2009 – present day
The publication of a Dark Mountain book represents the culmination of work that stretches back for a year or more. So whenever possible, we have found a chance to celebrate this moment together with our readers. Our book launches are evenings of readings and music, artwork and interventions, a chance to meet the book’s editors and contributors, as well as other people who are drawn to Dark Mountain. Oh, and of course, buy a copy of the latest book!
We’ve launched large and small, in cities and rural locations: in a tent in a public park in Reading as part of The Night Breathes Us In (Issue 10), at a Carrying the Fire gathering in the Scottish borderlands (Issue 5), and at the renovated Old Truman Brewery in London (Walking on Lava).
Our early books were often launched at the Uncivilisation festival. Issues 2 and 4 were introduced by one the editors in the leafy space of the woodland theatre, including discussions with the audience about the books and their creation.
Issue 3 was launched in a pub in Liverpool with Sophie McKeand’s band DKMTR and poetry from Eleanor Rees. We launched Issue 8: Technê at the Iklectik art lab, a pocket of green wildness, just a stone’s throw from Waterloo station, and featured unforgettable speed demos of mead-making and up-cycling.
One of our favourite launches was in December 2014, when we celebrated the fifth anniversary of Dark Mountain, the publication of Issue 6 and a new edition of the manifesto with a night at the Free Word Centre in London. The space was packed and buzzing – and for the first time the visual artwork from the book was presented alongside the written word.
In May 2017 we celebrated the launch of Issue 11 in Bristol at the Wild Goose Space in the heart of St Werburgh’s self-build community. The evening included readings from editors and contributors, talks from Caroline Ross and Mat Osmond about the book’s artwork, an introductory soundscape from Ava Osbiston and interval music from local Bristol band My Octopus Mind.
Meanwhile do look below for a write up of Issue 12 held in Devon in December 2017.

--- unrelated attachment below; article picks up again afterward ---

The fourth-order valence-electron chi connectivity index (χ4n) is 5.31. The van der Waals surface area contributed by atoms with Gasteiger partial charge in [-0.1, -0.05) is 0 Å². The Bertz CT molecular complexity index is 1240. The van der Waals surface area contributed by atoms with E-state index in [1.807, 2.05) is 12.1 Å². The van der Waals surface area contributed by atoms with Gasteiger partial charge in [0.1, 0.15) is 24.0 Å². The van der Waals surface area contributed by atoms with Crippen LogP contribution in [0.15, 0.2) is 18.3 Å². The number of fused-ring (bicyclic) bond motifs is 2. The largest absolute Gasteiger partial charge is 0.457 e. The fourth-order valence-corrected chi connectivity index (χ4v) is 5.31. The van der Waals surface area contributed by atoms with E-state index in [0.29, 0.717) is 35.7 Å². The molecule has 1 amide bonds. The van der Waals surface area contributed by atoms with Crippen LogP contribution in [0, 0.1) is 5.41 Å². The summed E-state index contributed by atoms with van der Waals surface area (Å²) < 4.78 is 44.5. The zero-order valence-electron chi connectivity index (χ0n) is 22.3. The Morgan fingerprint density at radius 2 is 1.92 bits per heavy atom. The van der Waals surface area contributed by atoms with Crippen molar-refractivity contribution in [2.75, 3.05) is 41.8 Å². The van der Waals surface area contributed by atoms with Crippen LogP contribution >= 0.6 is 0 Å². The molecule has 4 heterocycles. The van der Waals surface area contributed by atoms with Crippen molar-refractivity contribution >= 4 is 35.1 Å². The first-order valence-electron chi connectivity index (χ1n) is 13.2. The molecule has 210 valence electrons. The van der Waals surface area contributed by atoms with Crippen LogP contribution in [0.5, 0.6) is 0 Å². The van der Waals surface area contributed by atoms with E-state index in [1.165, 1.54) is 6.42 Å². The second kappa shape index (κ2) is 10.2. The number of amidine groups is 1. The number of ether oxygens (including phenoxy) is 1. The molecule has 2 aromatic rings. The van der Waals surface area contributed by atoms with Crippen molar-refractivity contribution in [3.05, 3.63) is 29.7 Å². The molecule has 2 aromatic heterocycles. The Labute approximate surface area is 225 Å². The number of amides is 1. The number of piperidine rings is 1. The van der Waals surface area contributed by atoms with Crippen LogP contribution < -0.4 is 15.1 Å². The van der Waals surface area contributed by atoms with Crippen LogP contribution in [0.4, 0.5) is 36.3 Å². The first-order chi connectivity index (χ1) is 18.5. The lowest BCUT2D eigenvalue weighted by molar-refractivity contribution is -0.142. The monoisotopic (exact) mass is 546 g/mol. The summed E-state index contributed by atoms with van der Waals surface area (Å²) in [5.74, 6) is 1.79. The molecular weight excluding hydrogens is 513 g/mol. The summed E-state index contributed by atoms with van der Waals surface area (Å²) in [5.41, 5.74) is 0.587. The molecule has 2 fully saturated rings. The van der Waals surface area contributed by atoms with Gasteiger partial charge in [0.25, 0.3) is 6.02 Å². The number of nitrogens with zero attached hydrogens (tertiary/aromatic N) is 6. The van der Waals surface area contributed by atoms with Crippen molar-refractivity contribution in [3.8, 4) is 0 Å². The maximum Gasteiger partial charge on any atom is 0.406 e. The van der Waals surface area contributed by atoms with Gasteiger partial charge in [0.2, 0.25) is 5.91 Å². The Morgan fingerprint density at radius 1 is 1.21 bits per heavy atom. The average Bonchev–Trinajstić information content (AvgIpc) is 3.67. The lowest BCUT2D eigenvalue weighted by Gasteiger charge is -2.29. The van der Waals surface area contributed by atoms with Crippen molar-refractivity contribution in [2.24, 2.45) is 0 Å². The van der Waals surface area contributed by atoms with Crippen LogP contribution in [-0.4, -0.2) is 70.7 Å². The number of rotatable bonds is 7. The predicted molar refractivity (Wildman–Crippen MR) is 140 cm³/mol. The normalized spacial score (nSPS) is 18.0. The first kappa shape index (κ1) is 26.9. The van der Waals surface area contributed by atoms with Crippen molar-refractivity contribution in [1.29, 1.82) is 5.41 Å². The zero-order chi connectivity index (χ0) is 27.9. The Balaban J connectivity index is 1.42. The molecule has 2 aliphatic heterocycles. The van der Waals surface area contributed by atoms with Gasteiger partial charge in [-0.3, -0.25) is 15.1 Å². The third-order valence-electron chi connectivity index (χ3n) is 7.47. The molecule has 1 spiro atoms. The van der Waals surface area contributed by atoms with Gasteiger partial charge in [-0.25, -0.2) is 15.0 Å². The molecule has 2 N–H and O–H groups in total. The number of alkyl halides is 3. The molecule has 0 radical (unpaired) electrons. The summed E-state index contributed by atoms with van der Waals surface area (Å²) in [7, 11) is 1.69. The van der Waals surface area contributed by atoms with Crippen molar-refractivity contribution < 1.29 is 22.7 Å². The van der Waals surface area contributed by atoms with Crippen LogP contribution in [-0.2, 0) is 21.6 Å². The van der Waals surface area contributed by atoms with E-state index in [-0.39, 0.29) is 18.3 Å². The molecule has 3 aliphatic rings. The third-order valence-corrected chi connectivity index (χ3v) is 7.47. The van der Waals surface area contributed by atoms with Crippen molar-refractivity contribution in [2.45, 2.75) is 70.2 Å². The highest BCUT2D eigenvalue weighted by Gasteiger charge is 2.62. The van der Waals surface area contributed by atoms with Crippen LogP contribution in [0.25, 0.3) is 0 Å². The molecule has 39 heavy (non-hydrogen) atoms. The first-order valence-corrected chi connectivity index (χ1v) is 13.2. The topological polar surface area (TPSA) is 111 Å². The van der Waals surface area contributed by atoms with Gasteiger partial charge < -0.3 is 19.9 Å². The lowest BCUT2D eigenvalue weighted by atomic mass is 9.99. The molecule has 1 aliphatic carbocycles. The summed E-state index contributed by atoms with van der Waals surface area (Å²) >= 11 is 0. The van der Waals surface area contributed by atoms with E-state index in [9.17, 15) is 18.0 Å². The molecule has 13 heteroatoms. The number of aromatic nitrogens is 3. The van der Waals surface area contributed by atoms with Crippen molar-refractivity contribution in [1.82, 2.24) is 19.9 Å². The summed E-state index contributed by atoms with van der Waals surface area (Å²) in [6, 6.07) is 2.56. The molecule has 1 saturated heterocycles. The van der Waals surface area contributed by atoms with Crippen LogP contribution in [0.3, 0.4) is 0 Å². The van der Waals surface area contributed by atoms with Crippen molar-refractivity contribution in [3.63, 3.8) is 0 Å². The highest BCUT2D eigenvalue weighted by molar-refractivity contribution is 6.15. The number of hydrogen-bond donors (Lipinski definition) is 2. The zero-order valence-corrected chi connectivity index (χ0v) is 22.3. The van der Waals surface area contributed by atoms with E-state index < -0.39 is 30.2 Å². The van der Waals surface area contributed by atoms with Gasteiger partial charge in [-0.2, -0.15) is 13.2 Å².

News of recent launches
For Issue 14 – TERRA we held two events, one in a wild and stormy Cumbria with performance, percussion session, walk and ceilidh in October 2018, the other at The Baldwin Gallery in London on 22nd November.
Here is a recording of October’s reading at Sprint Mill hosted by the book’s editors and the Kairos Collective: https://bit.ly/2PUDuYa .
The launch of our ‘fire’ issue , no. 15 was held in the Black Book Cafe in Stroud in May 2019. For our anniversary issue no 16 – REFUGE we travelled to the East coast and were hosted by Poetry in Aldeburgh festival on Saturday 9th November.
In the spring 2020, we were hoping to launch issue 17 in our proposed gathering How We Walk Through the Fire. at the Cube Cinema in Bristol, but like most of performance world we were forced by a global pandemic to cancel. Since then our events and launches for both the autumn fiction issue 18 – FABULA and our recent ‘requiem’ issue 19 have both been online. And white it is a shame not to meet in person, we have been able to include many more readers and contributors, as well as being able to share the videos after the event.
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I cherish every volume on my bookshelves, and much of the content, as well as the simple fact that Dark Mountain exists, have been important to me as bulwarks against despair